The Dino Files (Book Review)
LEGO® Jurassic World is one of my favorite themes. Interestingly, I am not always a fan of the sets. I love the theme for the dinosaur figurines. Consequently, when DK Publishing put out LEGO® Jurassic World: The Dino Files, I was intrigued. The book takes a look at the characters and sets from the Jurassic World theme and is full of pictures of many the dinosaurs and Minifigures produced so far.
The first thing you need to remember in picking up this book is that it is meant for kids. I had to remind myself of this numerous times in reading through it. I am still waiting for a comprehensive encyclopedia aimed at adults. The DK books never meet my expectations in that regard. With that said, the book does a decent job presenting all the dinosaur figurines with large photos and amusing layouts. Additionally, you get tidbits of information about the real dinosaurs and how Jurassic Park/World variants compare.
The book does a decent job of presenting many of the dinosaur figurines and minifigs.
In terms of the information provided, I think this book is a bit of a missed opportunity. I am not talking about an adult’s perspective here either. Kids love dinosaurs. This book does not present enough information to educate much. With topics like Jurassic World and LEGO® bricks, you have a unique opportunity to really ensnare kids in a scientific and educational topic through play, toys, and ever popular dinosaurs. I wish this volume took a more encyclopedic and informational approach complimented by the awesome graphics and layouts the book already presents. Couple that with build instructions for models on topics like sedimentation and fossil formation, and you would surely have a winner. As it stands, the book is more product promotion than anything else.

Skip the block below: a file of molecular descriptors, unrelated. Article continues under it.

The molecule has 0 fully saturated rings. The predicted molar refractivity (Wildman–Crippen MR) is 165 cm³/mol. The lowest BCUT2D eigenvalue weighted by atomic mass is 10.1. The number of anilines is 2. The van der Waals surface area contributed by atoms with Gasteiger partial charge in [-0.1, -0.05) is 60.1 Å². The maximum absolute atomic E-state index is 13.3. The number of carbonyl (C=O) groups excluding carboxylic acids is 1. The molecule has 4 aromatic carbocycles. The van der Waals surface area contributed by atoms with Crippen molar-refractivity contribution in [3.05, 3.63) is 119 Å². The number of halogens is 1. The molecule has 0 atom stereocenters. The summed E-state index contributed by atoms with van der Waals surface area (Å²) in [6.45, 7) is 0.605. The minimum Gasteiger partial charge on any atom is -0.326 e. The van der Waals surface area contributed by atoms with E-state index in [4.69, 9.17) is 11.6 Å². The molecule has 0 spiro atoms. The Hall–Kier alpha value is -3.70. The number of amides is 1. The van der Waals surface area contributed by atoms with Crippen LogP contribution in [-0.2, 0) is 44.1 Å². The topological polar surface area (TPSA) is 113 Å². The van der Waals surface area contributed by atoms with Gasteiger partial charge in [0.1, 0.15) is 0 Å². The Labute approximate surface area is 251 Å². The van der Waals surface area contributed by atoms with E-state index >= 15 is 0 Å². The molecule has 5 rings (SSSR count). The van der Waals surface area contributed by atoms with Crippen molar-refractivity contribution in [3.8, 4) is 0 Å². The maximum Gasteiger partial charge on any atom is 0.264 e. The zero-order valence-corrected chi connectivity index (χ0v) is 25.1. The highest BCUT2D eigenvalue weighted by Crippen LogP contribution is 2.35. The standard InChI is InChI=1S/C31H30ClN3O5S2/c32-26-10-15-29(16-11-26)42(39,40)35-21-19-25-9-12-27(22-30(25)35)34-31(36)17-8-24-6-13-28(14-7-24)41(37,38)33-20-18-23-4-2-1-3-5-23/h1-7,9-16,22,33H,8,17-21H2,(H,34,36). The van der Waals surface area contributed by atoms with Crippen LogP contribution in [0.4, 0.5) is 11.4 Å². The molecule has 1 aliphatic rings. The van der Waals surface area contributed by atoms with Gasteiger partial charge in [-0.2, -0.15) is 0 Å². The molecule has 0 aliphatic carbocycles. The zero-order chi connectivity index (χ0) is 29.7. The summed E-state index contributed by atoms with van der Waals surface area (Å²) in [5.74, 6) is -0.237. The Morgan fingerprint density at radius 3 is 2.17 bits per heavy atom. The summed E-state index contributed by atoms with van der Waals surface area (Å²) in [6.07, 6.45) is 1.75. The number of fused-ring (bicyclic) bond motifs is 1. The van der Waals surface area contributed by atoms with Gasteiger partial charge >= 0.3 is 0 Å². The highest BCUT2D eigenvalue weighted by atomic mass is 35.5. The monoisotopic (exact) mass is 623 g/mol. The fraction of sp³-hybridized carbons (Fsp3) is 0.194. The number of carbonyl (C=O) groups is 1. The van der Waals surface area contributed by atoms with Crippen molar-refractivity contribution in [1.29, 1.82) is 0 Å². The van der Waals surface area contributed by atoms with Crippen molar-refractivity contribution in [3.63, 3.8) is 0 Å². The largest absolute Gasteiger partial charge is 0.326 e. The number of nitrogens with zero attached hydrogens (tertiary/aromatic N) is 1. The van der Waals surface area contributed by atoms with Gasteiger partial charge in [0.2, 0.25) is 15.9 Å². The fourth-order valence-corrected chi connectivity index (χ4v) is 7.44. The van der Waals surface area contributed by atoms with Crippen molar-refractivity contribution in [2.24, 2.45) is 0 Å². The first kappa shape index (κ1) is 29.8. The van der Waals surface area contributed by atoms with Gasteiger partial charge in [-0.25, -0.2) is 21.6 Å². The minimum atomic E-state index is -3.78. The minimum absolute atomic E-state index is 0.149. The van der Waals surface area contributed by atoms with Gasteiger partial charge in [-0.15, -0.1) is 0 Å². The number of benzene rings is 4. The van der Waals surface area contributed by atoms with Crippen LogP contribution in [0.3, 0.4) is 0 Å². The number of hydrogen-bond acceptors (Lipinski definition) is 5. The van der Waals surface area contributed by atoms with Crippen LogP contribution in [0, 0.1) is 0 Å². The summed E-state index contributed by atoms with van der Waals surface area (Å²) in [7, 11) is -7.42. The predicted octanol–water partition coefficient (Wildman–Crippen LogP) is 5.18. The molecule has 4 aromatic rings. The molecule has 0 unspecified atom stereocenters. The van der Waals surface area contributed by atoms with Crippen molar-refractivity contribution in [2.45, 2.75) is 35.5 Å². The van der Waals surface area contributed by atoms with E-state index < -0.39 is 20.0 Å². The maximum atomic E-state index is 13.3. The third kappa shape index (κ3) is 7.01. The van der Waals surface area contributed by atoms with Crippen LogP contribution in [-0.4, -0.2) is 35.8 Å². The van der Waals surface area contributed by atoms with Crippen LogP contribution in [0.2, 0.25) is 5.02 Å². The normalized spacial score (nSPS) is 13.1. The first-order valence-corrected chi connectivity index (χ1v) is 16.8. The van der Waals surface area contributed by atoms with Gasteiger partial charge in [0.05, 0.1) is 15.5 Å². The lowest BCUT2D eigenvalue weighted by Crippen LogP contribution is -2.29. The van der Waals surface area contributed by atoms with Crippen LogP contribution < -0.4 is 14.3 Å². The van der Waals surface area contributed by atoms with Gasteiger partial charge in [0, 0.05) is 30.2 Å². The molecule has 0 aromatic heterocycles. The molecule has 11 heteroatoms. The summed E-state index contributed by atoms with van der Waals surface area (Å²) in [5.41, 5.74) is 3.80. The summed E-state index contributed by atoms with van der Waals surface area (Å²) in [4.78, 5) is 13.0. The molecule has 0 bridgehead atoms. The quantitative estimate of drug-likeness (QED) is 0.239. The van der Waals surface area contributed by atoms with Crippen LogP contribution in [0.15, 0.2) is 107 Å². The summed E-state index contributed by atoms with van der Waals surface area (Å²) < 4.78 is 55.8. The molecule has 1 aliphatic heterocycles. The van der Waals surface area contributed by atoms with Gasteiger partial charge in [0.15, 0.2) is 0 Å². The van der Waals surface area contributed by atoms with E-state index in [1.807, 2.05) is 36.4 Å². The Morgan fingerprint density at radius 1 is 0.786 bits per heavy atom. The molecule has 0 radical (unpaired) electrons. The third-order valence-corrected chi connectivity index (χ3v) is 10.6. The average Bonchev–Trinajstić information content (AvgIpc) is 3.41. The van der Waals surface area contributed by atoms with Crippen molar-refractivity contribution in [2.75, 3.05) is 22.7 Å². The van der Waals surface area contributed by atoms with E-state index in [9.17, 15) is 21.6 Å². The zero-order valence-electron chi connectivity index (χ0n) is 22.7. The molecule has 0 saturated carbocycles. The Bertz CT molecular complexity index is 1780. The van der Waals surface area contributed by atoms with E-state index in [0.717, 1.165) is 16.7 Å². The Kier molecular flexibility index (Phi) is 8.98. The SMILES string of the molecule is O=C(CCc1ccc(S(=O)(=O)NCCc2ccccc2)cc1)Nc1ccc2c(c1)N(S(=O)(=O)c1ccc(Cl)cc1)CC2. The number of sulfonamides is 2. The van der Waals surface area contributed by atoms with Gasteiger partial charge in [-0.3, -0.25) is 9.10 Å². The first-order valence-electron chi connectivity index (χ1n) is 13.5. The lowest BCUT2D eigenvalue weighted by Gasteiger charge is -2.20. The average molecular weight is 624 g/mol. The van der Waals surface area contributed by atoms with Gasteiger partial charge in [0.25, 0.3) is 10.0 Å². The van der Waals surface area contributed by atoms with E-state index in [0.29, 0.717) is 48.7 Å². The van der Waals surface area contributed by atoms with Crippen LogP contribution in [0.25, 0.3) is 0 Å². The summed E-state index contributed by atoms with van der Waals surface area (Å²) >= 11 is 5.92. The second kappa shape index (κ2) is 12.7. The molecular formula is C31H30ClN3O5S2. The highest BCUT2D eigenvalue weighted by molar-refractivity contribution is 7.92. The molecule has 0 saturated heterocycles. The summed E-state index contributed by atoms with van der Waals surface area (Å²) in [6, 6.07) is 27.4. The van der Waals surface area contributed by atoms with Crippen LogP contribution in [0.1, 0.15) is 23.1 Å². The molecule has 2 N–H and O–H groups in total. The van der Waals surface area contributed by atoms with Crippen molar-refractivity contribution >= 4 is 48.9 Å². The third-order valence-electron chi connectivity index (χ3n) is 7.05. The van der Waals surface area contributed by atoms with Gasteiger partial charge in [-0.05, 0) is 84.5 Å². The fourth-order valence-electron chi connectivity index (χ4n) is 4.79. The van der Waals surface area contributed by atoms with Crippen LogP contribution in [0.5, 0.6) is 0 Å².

The book is more product promotion than anything else.
For the LEGO® enthusiasts out there, the book covers most characters prior to summer 2021. The book does not include the latest wave of sets and Minifigures based on Camp Cretaceous. Additionally, the Bricktober exclusive Minifigures are lacking. The only version of Ian Malcolm is the one from Jurassic Park: T. rex Rampage. The final missing point is the lack of an exclusive Minifigure… DK books often include one. I wish this book did too considering my love of all things Jurassic Park.
In the end, LEGO® Jurassic World: The Dino Files is a nice picture book for very young children. It does not include an exclusive Minifigure, nor is it a complete reference for older collectors. However, it does cover most dinosaur figurines and theme specific Minifigures released before summer 2021. The book is fun, but I wish it included more. There is no shame in product promotion through a book like this. However, there’s no reason is can’t be fun and more educational at the same time. It needs build instructions and more solid information. Have you read the Dino Files? Let us know what you think in the comments below or reach out on social media.
Until next time,
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